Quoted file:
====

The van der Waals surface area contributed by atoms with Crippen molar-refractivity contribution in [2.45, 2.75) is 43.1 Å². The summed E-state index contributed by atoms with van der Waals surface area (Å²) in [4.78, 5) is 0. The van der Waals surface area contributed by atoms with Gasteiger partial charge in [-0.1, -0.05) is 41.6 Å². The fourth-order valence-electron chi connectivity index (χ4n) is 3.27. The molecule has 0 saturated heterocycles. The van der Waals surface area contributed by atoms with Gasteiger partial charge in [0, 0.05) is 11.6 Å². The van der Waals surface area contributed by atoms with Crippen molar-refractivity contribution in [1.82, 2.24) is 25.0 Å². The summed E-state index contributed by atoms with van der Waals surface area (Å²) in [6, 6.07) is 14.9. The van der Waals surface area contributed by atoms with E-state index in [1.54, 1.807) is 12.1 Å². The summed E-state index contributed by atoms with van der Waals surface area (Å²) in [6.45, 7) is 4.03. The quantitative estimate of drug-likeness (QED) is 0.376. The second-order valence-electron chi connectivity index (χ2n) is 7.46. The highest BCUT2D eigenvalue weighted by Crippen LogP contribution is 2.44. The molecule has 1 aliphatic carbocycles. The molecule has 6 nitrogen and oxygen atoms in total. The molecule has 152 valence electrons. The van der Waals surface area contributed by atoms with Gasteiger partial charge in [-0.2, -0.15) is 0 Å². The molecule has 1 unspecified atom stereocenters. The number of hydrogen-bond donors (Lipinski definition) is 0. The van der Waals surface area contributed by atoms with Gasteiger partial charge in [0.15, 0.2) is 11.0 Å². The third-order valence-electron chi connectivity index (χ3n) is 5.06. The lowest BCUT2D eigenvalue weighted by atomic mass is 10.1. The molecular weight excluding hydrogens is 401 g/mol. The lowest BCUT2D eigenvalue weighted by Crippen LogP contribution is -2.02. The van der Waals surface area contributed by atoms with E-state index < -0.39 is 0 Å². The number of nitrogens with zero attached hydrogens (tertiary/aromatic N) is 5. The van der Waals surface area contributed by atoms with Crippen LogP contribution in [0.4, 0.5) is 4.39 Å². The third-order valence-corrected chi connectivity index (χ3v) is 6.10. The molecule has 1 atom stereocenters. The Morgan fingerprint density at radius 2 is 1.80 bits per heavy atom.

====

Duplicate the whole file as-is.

The van der Waals surface area contributed by atoms with Crippen molar-refractivity contribution in [2.45, 2.75) is 43.1 Å². The summed E-state index contributed by atoms with van der Waals surface area (Å²) in [4.78, 5) is 0. The van der Waals surface area contributed by atoms with Gasteiger partial charge in [-0.1, -0.05) is 41.6 Å². The fourth-order valence-electron chi connectivity index (χ4n) is 3.27. The molecule has 0 saturated heterocycles. The van der Waals surface area contributed by atoms with Gasteiger partial charge in [0, 0.05) is 11.6 Å². The van der Waals surface area contributed by atoms with Crippen molar-refractivity contribution in [1.82, 2.24) is 25.0 Å². The summed E-state index contributed by atoms with van der Waals surface area (Å²) in [6, 6.07) is 14.9. The van der Waals surface area contributed by atoms with E-state index in [1.54, 1.807) is 12.1 Å². The summed E-state index contributed by atoms with van der Waals surface area (Å²) in [6.45, 7) is 4.03. The quantitative estimate of drug-likeness (QED) is 0.376. The second-order valence-electron chi connectivity index (χ2n) is 7.46. The highest BCUT2D eigenvalue weighted by Crippen LogP contribution is 2.44. The molecule has 1 aliphatic carbocycles. The molecule has 6 nitrogen and oxygen atoms in total. The molecule has 152 valence electrons. The van der Waals surface area contributed by atoms with Gasteiger partial charge in [-0.2, -0.15) is 0 Å². The molecule has 1 unspecified atom stereocenters. The number of hydrogen-bond donors (Lipinski definition) is 0. The van der Waals surface area contributed by atoms with Gasteiger partial charge in [0.15, 0.2) is 11.0 Å². The third-order valence-electron chi connectivity index (χ3n) is 5.06. The lowest BCUT2D eigenvalue weighted by atomic mass is 10.1. The molecular weight excluding hydrogens is 401 g/mol. The lowest BCUT2D eigenvalue weighted by Crippen LogP contribution is -2.02. The van der Waals surface area contributed by atoms with E-state index < -0.39 is 0 Å². The number of nitrogens with zero attached hydrogens (tertiary/aromatic N) is 5. The van der Waals surface area contributed by atoms with Crippen LogP contribution in [0.4, 0.5) is 4.39 Å². The third-order valence-corrected chi connectivity index (χ3v) is 6.10. The molecule has 1 atom stereocenters. The Morgan fingerprint density at radius 2 is 1.80 bits per heavy atom.